John Swinney confirmed as new SNP leader

John Swinney was today confirmed as the SNP's new leader after no rival candidate emerged to challenge him in the race to replace Humza Yousaf.

The veteran Nationalist, 60, has returned to lead the party for a second time as it prepares for a tough general election campaign later this year.

In a tweet, he said: "I am deeply honoured to have been elected as leader of the SNP. I will give all that I have to serve my party and my country."

Swinney's coronation comes one week to the day that Yousaf dramatically resigned after he faced losing a motion of no confidence in Holyrood.

The former finance secretary, a close ally of Nicola Sturgeon, will formally become First Minister later this week after a vote in the Scottish Parliament.

He will accept the position of SNP leader at a speech in Glasgow on Monday afternoon.

Swinney has spoken of his intention to unite his party after it endured a miserable 14-month period following the shock resignation of Sturgeon in February 2023.

Her exit from frontline politics came just weeks before Police Scotland ramped up a long-running investigation into SNP finances.

Sturgeon's resignation prompted the first open SNP leadership contest in 20 years and saw Yousaf become entangled in a bitter three-way race with Kate Forbes and Ash Regan.

Yousaf's year-long spell in Bute House saw the Nationalists slide in the polls and critics within the party openly criticise Sturgeon's legacy.

Swinney must now attempt to put a positive spin on his decision to return as SNP leader two decades after he resigned from the job.

Keith Brown, the SNP depute leader, claimed earlier today the swap from Yousaf to Swinney was already paying dividends.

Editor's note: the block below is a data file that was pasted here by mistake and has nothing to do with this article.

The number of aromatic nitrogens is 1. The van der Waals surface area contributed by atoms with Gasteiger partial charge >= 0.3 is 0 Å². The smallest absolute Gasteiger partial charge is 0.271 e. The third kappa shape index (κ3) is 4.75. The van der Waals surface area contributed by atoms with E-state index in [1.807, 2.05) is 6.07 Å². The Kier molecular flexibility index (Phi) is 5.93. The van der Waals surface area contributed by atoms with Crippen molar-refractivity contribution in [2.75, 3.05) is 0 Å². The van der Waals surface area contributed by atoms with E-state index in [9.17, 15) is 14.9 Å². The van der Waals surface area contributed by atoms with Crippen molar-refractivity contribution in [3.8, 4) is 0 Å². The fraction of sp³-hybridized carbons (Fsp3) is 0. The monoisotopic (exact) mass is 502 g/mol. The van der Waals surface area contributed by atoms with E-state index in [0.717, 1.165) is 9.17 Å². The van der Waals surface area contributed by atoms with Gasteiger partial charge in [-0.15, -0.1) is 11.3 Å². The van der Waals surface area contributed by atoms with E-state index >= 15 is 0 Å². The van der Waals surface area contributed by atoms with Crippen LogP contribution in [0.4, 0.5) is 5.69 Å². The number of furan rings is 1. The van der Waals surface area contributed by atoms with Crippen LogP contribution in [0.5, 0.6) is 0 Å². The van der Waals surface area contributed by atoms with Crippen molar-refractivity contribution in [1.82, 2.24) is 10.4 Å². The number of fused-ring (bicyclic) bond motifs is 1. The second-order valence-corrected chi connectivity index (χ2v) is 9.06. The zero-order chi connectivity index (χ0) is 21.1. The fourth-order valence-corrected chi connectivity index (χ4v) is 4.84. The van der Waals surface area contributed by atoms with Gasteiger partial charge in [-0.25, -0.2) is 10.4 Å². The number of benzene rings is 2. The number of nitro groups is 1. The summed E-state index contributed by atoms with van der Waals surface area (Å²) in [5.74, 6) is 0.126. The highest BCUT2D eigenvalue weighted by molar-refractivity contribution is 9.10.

"I also understand over the course of the weekend, of course, we’ve people out canvassing and they’ve reported already an increase in positive turnout coming back from those canvassing sessions.

"So there’s been an immediate lift."

Swinney will lead a minority government at Holyrood and will have to rely on votes from opposition parties - most likely the Greens - to pass legislation and an annual budget.

Patrick Harvie, the Greens co-leader, today said: "We have worked with him over a number of years and in a number of roles, both in opposition and as part of the Scottish Government.

"Scotland needs a period of stable government. Mr Swinney knows that if he is to have our support then it must be on the basis of progressive policies that help us to tackle the climate crisis and build a fairer and more equal future.

"The next Scottish Government will face an important choice. Will they offer a progressive vision for Scotland’s future, or will they retreat toward the tepid middle ground, which would force them to rely on the Tories and other pro-union parties?"

Anas Sarwar, Scottish Labour leader, said: "At a time when Scotland is crying out for change, the SNP is offering more of the same.

"John Swinney has been at the heart of this incompetent government for 17 years and at the heart of the SNP for 40 years.

"From presiding over the exam results scandal as Education Secretary to destroying public finances as Finance Secretary, John Swinney’s record is one of failure.

"This is a stitch-up by a chaotic and dysfunctional party that is more interested in protecting its own interests than serving the interests of the people of Scotland.

"The SNP must stop running scared and gives Scots a say in their next First Minister by calling an election."

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